Mackinac Island: Michigan’s Island Paradise Located in the Straits of Mackinac this tourist attraction has a rich and colorful history.
When most people think of term Island Oasis they automatically think of an Island complete with with tropical breezes, gently swaying palm trees, sweet smelling flowers and sandy beaches where one can linger under an umbrella drinking refreshing drinks, while colorful cabanas decorate the background. However, Michigan has it’s own Island oasis called Mackinac Island.
On this Island you won’t see a single palm tree nor any cabanas worth mentioning. And while you will get breezes they will be far from tropical. You will however, find thousands of sweet smelling flowers, and more bicycles and horses than one could imagine. But, what is really great about this particular Island paradise is that there are no cars, and every where you go on this Island you are engulfed in beauty and a rich sense of history.
Located in The Straits of Mackinac between Michigan’s upper and lower peninsulas Mackinac Island is an extremely small Island covering only 3.8 square miles. In 1875, the then President Grant designated this a national park making it only the second National park in the entire country at the time. Although no longer carrying the National park designation, 80% of Mackinac Island remains a state park with many trails to hike and explore.
The early native Americans who lived in this region were first struck by the high limestone cliffs they could see rising from the waters of the Great Lakes. Exploring this Island, they found many caves which they would use to bury their dead.
It was on these cliffs that the British would establish a fort in 1780, using the height to great effect to protect the fort from threat of American forces during the Revolutionary war. Later England would give this fort to the American’s by treated, though they would once again claim the fort as their own during the war of 1812.
19th Century Retreat
In the mid to late 19th centuries the well to do from cities such as Detroit and Chicago would travel to Northern Michigan to escape the heat of the cities. Discovering the unique beauty of the Island, many of these people decided to build summer homes on this Island. The Grand hotel was also built in the 19th century to offering lodging to those who wanted to visit the Island but did not want to spend the entire summer there.
When the automobile was first introduced to the country, the residence of this Island retreat found this invention to be smelly frightened the horses that had been part of the Island way of life. They passed legislation that remains today forbidding automobiles and other gasoline motorized vehicle from the Island and in doing so created a situation that would later make Mackinac Island a unique mixture of modern day conveniences and 19th century charm.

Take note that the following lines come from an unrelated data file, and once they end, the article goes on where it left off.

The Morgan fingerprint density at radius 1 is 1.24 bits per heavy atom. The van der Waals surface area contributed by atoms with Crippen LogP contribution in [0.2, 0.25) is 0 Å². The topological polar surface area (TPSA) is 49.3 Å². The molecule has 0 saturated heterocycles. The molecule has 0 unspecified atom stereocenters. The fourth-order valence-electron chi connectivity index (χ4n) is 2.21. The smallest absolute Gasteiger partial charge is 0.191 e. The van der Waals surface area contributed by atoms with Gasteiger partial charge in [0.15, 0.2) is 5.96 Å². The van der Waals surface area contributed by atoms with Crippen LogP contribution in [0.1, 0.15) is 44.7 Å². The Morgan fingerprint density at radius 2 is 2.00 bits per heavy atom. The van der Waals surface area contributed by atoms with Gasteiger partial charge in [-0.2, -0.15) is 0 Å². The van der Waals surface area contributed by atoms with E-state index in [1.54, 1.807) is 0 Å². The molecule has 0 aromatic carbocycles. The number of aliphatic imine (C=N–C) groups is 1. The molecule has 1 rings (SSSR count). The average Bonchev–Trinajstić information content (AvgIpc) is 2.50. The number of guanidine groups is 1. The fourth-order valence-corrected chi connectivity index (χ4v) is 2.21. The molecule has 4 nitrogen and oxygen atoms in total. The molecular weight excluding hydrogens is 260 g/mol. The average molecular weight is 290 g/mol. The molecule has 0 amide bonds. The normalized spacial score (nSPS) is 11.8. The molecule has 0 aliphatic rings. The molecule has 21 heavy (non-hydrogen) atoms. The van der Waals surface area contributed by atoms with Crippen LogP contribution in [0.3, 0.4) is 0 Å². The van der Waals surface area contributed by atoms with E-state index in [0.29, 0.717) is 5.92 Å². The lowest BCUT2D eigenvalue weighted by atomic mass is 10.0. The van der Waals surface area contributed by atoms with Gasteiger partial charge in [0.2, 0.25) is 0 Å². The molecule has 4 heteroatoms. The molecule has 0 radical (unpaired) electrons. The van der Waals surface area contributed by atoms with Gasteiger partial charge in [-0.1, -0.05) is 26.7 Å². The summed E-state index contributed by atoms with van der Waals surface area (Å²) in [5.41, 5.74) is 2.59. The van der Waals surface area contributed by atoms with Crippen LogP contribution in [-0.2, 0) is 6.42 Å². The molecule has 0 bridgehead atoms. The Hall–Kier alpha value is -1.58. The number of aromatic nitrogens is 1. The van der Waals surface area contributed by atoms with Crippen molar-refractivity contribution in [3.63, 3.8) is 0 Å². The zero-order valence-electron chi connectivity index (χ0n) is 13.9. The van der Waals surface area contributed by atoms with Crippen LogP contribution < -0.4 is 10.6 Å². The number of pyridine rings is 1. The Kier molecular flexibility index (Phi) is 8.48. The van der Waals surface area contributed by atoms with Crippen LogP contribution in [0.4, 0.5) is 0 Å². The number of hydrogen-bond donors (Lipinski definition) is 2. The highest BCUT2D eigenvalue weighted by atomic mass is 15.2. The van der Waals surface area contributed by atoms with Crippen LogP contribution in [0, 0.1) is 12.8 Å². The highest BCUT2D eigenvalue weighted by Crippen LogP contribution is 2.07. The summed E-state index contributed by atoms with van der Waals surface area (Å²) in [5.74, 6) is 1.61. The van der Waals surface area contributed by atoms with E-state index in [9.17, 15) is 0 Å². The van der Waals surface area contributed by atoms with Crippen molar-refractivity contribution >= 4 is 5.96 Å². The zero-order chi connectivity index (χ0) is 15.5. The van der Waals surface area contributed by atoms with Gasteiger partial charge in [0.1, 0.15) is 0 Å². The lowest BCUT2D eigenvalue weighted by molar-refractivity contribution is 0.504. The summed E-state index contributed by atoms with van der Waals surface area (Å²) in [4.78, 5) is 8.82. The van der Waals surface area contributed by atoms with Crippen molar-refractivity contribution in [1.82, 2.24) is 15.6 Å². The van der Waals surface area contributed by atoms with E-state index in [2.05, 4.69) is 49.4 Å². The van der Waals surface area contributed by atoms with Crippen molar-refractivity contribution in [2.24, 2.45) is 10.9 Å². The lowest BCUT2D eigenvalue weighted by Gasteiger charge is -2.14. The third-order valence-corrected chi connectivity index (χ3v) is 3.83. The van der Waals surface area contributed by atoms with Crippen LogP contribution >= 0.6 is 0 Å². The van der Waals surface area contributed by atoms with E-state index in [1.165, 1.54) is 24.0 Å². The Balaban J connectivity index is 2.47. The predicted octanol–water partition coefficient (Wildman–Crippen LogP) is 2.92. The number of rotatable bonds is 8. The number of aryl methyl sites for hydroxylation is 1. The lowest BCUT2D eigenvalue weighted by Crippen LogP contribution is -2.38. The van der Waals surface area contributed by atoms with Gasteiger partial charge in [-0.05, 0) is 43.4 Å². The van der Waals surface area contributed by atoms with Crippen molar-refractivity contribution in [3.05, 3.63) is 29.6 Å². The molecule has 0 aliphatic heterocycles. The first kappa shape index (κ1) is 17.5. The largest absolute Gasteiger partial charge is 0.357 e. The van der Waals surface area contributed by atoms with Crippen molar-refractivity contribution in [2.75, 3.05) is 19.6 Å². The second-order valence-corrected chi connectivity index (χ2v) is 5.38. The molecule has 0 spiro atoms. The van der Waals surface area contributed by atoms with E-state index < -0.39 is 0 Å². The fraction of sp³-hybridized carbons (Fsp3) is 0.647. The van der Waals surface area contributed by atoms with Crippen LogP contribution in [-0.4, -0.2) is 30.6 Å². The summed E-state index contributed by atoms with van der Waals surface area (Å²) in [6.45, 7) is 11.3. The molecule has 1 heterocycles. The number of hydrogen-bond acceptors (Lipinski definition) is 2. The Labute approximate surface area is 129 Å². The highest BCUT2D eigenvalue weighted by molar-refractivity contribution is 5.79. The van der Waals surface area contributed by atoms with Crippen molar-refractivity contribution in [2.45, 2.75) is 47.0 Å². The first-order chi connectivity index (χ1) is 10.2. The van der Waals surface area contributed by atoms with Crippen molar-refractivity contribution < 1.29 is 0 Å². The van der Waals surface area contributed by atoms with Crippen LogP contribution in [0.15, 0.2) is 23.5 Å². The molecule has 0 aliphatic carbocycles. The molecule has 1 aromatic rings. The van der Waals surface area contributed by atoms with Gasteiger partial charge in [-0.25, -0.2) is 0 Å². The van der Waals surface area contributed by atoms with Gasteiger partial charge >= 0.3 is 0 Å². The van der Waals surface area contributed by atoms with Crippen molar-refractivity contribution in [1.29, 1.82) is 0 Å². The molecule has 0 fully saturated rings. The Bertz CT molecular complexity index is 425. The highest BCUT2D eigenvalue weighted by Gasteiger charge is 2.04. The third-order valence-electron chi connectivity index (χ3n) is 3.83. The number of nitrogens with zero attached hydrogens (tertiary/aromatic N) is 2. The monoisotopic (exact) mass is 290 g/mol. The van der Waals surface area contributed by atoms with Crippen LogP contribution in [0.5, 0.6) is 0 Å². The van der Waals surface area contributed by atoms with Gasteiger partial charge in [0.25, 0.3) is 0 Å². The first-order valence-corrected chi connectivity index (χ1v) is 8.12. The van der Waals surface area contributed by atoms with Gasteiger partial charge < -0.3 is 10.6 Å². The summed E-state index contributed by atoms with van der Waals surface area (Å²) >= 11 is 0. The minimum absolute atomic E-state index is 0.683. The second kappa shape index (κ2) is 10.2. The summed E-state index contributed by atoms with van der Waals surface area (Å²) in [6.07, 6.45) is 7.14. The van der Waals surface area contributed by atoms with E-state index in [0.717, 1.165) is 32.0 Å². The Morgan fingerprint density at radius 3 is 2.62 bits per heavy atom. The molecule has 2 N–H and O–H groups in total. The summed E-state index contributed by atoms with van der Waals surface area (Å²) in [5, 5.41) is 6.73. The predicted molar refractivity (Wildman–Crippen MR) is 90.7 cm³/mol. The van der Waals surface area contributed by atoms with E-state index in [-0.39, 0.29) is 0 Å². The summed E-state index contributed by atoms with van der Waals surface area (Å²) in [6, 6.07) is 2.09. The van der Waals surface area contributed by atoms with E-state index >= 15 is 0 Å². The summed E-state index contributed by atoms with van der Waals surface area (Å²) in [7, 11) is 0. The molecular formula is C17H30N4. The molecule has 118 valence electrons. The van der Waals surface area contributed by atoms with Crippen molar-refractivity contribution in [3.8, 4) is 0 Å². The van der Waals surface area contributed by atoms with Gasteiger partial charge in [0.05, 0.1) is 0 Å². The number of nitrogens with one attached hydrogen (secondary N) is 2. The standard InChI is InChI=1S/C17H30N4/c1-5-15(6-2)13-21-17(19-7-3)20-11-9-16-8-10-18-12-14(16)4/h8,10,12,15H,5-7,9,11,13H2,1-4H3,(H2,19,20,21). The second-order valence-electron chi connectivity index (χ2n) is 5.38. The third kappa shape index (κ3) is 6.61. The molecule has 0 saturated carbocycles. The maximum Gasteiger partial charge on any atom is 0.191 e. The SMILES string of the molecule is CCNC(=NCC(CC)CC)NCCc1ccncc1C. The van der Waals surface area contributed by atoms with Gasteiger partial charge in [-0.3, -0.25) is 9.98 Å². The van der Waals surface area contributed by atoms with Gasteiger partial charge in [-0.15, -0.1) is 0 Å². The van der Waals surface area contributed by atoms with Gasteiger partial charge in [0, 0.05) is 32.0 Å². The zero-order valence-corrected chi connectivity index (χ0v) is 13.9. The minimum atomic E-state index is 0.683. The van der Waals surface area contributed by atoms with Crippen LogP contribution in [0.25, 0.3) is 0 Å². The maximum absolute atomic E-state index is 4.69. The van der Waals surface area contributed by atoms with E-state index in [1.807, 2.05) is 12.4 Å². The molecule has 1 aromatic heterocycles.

A Writer’s Dream Come True
One of the most interesting facets of this Island is that it has become place where both writer’s have penned their greatest works and where movies have made those work come alive.
While sitting on the porch of Mackinac Island’s mission house Edward Everett Hale would write “Man without a country.” which would later become a work read by almost every high school class in America as well as play performed by many amateur and professional theater groups.
It was on this Island that Constance Fenimore Woolson would write her best known book, “Anne” that tells the story of a young girl’s adventures on Mackinac Island.
Mackinac Island would also be used as the backdrop of two haunting love stories. “This time for keeps” a 1949 movie starring Jimmy Durante and Ester Williams and “Somewhere in Time” a 1979 movie starring Christopher Reeve and Jane Seymour.
Even Mark Twain paid a visit to the Island giving a lecture at the Grand Hotel for which he received $345.00 quite a fee for that time.
One can understand why writers found inspiration on this Island. Surrounded by so much history and beauty it is also a place where one can find solitude and spend hours gazing out over the waters of Lakes Michigan and Huron. It is a place where one can easily imagine being cut off in the winters when the snow comes and the lakes freeze over. It is a place that stimulates the imagination, soothes the heart and mind and calls to the soul.
A Place of Science and Discovery
It is also a place where archaeologists have discovered some interesting finds of Michigan’s past and where at least one important medical study was done.
At fort Mackinac in the 1800s the fort surgeon William Beaumont was called to tend to a young man who had been shot in the stomach. Beaumont managed to save the young man’s life but the wound never completely closed allowing Beaumont to actually observe how the human stomach digested food. These observations were the beginning of many studies that allowed doctors to better treat stomach ailments.
It is an Island well worth visiting and exploring. A place where on the hottest days of summer you can catch a cool breeze that blows in off the lake and here the faint whisperings of those Native Americans and early settlers that once called this Island their home.